Michael R. Fox Ph.D. for Hawaii Reporter debates the topic but finds solar doesn't have the answers:
Sound familiar? Looks like Mr. Fox was spammed by Gerry Wolff whom we and many other bloggers have been spammed by as well. Needless to say Mr. Fox wasn't impressed and had these thoughts on the technology.
In response to a recent article I wrote about nuclear energy - "Why Not Nuclear Energy in Hawaii?" - an advocate with a United Kingdom (UK) email address pushed his preference for a solar facility as an energy source for Hawaii.
One of the areas he questioned was: “If there is space and flat land in Hawaii sufficient to build nuclear power stations, (given that you probably wouldn't want to put them too close to human habitation) isn't there probably enough space and flat land to build a CSP plant (Concentrating Solar Power) to harvest the rays of the sun and turn them into carbon free electricity?”
I personally am a fan of solar especially after growing up in Arizona but it still has a long way to go.
This author spent many years of professional experience in the world of engineering development. It will make most engineers highly skeptical and highly demanding of any new technology. Solar technology is certainly one of these.
Without engineering, performance, life cycle, and cost analyses involving full scale commercial equipment and technology, no serious engineering evaluations can be made. This is the template we all should use when someone promotes any alternative energy source such as this.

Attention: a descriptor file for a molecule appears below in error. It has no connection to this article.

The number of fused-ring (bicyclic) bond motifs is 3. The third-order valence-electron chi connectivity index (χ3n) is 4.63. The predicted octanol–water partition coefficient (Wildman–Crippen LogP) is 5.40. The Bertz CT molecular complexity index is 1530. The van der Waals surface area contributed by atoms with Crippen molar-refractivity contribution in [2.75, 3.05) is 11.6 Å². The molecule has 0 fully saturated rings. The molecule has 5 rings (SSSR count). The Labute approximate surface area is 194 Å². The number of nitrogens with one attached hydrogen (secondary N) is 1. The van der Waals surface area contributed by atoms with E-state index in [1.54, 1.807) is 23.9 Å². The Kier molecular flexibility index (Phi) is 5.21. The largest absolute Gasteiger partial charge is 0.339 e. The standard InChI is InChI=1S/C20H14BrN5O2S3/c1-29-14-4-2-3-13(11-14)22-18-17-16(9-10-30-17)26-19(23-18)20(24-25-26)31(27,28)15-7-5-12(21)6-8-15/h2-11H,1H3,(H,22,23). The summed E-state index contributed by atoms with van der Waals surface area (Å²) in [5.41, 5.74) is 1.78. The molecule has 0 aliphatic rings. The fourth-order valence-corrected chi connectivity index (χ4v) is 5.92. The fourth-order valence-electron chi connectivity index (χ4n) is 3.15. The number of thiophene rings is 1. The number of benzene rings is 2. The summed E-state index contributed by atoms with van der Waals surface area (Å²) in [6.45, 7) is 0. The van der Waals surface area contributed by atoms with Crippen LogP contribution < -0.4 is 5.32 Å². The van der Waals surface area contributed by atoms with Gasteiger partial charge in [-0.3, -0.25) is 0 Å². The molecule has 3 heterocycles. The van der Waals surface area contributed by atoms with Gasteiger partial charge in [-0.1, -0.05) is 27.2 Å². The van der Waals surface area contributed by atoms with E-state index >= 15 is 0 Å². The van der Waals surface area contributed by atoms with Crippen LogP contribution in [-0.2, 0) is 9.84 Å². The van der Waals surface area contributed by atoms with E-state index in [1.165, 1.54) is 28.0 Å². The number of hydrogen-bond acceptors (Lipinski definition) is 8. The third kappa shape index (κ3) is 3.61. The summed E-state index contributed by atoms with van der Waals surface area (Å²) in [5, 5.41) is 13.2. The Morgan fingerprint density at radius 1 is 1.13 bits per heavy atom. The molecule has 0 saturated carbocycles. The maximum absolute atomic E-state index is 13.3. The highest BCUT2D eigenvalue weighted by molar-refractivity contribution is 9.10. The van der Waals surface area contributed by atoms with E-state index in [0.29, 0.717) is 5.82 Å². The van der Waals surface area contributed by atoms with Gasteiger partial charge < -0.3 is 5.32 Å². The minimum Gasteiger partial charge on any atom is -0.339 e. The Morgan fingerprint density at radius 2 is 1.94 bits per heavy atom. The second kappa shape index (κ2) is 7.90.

Too often we see enthusiasts promote these technologies without these crucial backup analyses. In this case the Solar Concentrating Power facility fails all of these tests. In fact the actual analyses are nearly impossible to find, if they exist at all. This calls into question the motives of the promoters who don’t provide such analyses.
My response: I am surprised that someone still supports this technology, especially from someone in the UK, where sunshine is a true daytime treat. In am reminded of an article in the Bulletin of the Atomic Scientists decades ago, entitled "Solar Sweden." Sweden is one of those nations in the land of the midnight sun and 6 months of darkness. As a reminder, darkness spells trouble for a solar facility.